top of page

Academic and Personal Growth

The Sagan Series (3:46)

The Sagan Series is an educational project working in the hopes of promoting scientific literacy in the general population.

Digital Storytelling as an Assessment Practice

Review of the Literature

Digital Storytelling for Academic and Personal Growth

The term digital storytelling was briefly defined earlier in this review, however if this practice is going to be used for assessment purposes more explanation is required to fully appreciate the benefits of how digital storytelling can be utilized in an educational environment.  Digital storytelling revolves around the art of telling a story through the use of digital media (examples are images, audio and video). The story needs to have a theme or topic coming from a particular point of view or perspective and possess meaning within the framework.  The stories are usually under five minutes and include a variety of uses including personal experiences, historical events, meaningful content or instructions on a particular subject. 

Digital storytelling roots go back to the 1990’s when Dana Atchley first coined the term as he was experimenting with the use of multimedia elements in the workshops he offered at the American Film Institute on storytelling performances (Robin, 2006). In 1994, he along with Joe Lambert and Nina Mullen started the San Francisco Digital Media Center, which evolved into the Center for Digital Storytelling, a non-profit, community art organization in Berkley, California.  This Center still provides training and assistance to people interested in creating and sharing their personal narratives.  To get a fuller understanding about the history of the digital storytelling it would benefit the reader to go to this website to listen to Joe Lambert tell his own story:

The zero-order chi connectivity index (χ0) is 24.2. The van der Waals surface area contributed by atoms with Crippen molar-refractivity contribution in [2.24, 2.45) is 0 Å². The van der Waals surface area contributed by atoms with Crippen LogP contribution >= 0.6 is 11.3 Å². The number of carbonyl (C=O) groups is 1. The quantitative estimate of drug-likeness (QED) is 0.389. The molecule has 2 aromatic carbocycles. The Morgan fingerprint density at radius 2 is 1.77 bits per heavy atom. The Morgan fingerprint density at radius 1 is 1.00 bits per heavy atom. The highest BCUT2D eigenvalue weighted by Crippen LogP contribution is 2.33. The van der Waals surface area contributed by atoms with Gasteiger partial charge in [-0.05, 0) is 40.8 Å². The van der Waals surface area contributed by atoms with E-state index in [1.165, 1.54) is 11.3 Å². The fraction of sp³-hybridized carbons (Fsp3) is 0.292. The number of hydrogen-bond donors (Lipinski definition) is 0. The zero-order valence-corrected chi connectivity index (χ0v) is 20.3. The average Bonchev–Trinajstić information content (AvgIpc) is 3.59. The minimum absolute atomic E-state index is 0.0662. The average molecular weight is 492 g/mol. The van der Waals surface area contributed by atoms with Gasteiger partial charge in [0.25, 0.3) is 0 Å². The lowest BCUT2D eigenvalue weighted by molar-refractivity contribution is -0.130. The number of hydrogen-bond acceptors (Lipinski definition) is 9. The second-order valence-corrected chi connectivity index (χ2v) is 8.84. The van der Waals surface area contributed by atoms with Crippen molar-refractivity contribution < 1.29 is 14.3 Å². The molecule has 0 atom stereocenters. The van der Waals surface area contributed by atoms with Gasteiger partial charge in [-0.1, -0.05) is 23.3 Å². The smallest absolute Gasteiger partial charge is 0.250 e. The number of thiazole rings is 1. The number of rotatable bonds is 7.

The Digital Storytelling Cookbook was created by Joe Lambert and gives detailed instructions on how to “bake” a digital story.  Below  is a table describing the seven elements of digital storytelling.

The Seven Elements of Digital Storytelling


A Point of View

“Owning Your Insights”

  • What is the perspective of the author?

  • What is the story you want to tell? 

  • What do you think your story means?


A Dramatic Question

“Finding the Moment”


  • What is the question that will be answered by the end of the story?

  • What was the moment(s) when something changed?

  • Can you describe the meaning of that moment in detail?


The Emotional Content

“Owning Your Emotions”

  • What is the serious issue that speaks to us in a personal and powerful way?

  • Which emotions will best help the audience understand the journey contained in your story?

  • Is there an overall tone that captures the central theme?